However, beyond the drama of the slated closures, etc, there is still the matter of money mismanagement that should be thoroughly investigated. I'm with Larry "No Chill" Kearns (who is quickly becoming a contender to be my new spirit animal) on this point, how exactly did we get here?  We can't blame all of the TRL's money problems on restrictions, and regulations of the timber industry.  Environmental protections have been ramping up since the late 1980s and are hardly anything new, especially in timber communities.  Trustees, and administrators have had 30+ years to research new and innovative ways to wean TRL off of dwindling timber dollars, so to see people acting dumbfounded over it now, in 2018, is jarring.  Being a longshoreman's daughter, myself, I had a front row seat from a very young age of the shift industries had to make away from relying so heavily on timber (exports in our case) as a sustainable source of cash flow.  Even though my family seemed to slip through unscathed, for a while "spotted owl" was a dirty word in my household during my childhood, followed closely by "environmentalist" because the changes that were put in place, and continued to come were hard to stomach, and devastating to some families, and even entire communities in some cases. 
Obviously, I don't think the Earth should be scorched, and animals left homeless because the hoomans want the things, but I think like most things in life it all could've been handled better for everyone involved, feathered or otherwise.
The thing about these towns, though, is that you would've had to spend your entire life under a rock not to understand the impact the loss of timber dollars was having, and be able to look down the pike and understand where things were headed in the future.  So, for me, reading articles, and looking in on board meetings where people are shrugging, throwing their hands in the air, and shaking their heads it's just a little too rich ... I mean, call the Academy, because we've got some truly Oscar-worthy performances occurring.  You can only do so much hand wringing before you look totally inept, and make people wonder why exactly you're sitting on a board to begin with.  I can only hope that the people and organizations that the TRL Administrative Team, and Board of Trustees answer to do not drop the ball, and actually get to the bottom of what happened here, and get real answers for all of the communities they serve and represent.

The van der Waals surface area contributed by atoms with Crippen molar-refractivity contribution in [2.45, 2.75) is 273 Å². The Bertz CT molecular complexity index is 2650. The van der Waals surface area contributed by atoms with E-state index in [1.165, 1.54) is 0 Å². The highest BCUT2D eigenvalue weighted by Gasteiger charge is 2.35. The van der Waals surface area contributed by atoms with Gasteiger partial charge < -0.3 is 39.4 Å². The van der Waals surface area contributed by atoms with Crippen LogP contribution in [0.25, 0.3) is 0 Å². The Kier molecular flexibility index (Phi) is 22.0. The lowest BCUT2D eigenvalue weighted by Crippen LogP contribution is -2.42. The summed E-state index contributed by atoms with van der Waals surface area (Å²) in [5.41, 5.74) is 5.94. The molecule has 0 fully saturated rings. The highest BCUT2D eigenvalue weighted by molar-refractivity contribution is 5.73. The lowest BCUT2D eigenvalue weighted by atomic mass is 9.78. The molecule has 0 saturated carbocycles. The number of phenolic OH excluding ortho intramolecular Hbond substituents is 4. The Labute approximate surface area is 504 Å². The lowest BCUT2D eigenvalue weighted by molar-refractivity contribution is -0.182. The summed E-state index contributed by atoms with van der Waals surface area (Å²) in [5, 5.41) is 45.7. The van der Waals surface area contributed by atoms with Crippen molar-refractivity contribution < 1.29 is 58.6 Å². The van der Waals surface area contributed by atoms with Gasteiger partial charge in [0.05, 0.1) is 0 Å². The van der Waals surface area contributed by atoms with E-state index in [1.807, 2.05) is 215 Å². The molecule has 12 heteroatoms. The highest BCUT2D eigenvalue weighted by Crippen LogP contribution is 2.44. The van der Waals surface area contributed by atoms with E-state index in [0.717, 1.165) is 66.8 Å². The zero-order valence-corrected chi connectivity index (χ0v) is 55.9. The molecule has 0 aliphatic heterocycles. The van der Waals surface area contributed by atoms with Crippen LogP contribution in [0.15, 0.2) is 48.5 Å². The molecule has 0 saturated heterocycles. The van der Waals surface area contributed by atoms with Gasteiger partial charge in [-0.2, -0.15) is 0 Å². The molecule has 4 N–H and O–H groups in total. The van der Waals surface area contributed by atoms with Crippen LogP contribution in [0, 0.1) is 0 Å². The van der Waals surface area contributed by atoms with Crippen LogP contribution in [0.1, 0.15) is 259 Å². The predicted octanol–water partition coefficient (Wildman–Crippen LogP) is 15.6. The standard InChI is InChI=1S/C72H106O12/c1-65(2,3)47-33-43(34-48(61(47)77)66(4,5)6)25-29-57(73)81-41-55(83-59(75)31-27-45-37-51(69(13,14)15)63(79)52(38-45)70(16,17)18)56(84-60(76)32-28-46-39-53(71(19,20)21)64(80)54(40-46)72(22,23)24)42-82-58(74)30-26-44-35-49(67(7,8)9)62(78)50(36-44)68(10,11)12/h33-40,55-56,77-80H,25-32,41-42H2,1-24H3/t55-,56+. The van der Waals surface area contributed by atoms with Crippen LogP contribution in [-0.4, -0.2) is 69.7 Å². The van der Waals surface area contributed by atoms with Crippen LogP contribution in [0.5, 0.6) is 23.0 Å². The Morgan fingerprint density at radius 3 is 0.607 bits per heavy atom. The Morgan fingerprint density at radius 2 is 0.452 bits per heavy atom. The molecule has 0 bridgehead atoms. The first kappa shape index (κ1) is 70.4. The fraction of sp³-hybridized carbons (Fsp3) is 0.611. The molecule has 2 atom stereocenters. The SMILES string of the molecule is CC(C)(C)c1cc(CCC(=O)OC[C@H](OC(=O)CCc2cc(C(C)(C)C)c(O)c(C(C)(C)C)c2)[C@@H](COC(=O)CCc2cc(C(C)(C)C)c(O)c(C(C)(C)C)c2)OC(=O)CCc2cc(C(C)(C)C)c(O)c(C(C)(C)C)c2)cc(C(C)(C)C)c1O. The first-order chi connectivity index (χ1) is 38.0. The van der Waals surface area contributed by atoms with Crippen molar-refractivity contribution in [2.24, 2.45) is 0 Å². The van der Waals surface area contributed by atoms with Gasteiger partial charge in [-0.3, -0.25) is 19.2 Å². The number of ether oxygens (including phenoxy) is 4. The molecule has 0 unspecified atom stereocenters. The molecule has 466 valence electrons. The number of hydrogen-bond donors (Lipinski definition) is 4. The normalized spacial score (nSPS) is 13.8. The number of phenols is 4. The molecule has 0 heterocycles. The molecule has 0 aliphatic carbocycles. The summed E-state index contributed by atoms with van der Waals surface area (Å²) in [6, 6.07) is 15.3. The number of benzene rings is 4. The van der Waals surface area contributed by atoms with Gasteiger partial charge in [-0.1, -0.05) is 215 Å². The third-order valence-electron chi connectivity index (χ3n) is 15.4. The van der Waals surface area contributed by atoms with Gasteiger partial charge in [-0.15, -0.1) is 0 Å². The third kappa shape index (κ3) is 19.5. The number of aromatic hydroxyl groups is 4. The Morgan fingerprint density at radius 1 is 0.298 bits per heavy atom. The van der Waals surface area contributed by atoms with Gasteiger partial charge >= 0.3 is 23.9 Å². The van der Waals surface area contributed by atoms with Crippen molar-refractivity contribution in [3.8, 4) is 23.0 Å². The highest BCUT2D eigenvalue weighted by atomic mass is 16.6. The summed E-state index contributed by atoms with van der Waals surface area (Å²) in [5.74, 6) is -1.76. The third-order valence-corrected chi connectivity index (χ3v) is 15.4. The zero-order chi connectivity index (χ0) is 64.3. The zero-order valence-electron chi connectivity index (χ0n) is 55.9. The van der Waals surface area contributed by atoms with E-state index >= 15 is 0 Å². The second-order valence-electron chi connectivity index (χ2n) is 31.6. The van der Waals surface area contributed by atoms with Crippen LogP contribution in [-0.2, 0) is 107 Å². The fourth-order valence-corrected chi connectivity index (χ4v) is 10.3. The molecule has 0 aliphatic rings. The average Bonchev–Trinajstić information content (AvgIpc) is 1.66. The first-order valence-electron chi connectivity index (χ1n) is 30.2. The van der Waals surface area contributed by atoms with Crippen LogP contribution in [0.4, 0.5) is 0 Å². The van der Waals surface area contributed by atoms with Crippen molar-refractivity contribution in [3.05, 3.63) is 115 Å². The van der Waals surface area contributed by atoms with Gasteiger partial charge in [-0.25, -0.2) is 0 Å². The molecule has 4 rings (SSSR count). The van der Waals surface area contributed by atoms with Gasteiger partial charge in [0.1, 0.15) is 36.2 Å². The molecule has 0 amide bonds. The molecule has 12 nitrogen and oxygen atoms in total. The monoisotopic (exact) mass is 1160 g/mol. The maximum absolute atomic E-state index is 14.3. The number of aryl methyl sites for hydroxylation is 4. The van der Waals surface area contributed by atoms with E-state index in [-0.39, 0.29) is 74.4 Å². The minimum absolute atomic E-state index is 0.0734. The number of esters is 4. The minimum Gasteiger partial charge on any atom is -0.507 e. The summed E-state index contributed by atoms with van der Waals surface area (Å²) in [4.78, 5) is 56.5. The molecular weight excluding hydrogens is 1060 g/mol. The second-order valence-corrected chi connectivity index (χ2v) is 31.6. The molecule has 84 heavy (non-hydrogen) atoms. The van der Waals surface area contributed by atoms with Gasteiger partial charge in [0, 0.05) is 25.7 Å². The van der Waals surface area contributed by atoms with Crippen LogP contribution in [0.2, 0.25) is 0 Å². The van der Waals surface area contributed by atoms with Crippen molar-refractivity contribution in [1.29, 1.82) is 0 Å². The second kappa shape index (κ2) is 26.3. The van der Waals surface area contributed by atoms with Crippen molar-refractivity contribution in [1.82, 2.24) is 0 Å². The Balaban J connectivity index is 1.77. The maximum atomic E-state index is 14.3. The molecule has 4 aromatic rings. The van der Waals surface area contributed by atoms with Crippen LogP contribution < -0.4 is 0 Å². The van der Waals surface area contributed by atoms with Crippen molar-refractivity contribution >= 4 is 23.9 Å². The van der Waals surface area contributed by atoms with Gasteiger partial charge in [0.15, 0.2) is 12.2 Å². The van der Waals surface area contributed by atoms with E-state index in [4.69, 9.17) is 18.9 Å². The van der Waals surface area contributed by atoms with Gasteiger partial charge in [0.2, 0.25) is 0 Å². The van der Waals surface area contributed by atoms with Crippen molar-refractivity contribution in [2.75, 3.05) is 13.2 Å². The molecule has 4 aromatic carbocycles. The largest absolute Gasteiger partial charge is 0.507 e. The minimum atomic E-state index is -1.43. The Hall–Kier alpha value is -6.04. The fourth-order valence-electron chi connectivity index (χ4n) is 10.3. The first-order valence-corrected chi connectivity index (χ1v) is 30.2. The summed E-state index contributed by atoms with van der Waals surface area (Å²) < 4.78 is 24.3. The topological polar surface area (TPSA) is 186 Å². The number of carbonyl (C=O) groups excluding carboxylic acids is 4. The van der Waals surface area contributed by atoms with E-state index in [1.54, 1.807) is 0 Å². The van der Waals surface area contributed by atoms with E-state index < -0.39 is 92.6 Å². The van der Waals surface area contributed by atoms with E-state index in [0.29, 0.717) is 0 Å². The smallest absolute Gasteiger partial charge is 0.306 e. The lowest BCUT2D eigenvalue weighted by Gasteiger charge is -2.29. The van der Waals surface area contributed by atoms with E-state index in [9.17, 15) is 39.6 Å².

As of now, the TRL Board of Trustees voted unanimously to "permanently and immediately dissolve the Capital Facilities Proposal".  Read the official news release here.

Post Script:
Moving forward I put it to the men of the board to consider how their actions, and comments appear, and come across during meetings.  In particular the discussion surrounding the murder of a woman near a library that impacted procedures for library staffing for the entire region.  People often quote that violent crime has been declining since the 1990s, but a rather "invisible statistic" is that violence against women has been on a steady increase since 2009, so to see male members of the board scoff at the necessity of a 2 person staffing solution is rather disturbing.  Yes, there are jobs where 1 person is on the schedule, and oftentimes the buildings these jobs are in are fully outfitted with surveillance equipment, loud buzzers / alarms on the doors, a panic button, and a shotgun behind the counter.  If board members would like to see Timberland Regional Libraries managed and staffed the same way that 24 hour gas stations are, then that's definitely something worth putting on the agenda for future meetings, but if they don't, reacting to current staffing requirements as if they are absurd is not doing much for optics, or to encourage trust from community members, and employees of the TRL system.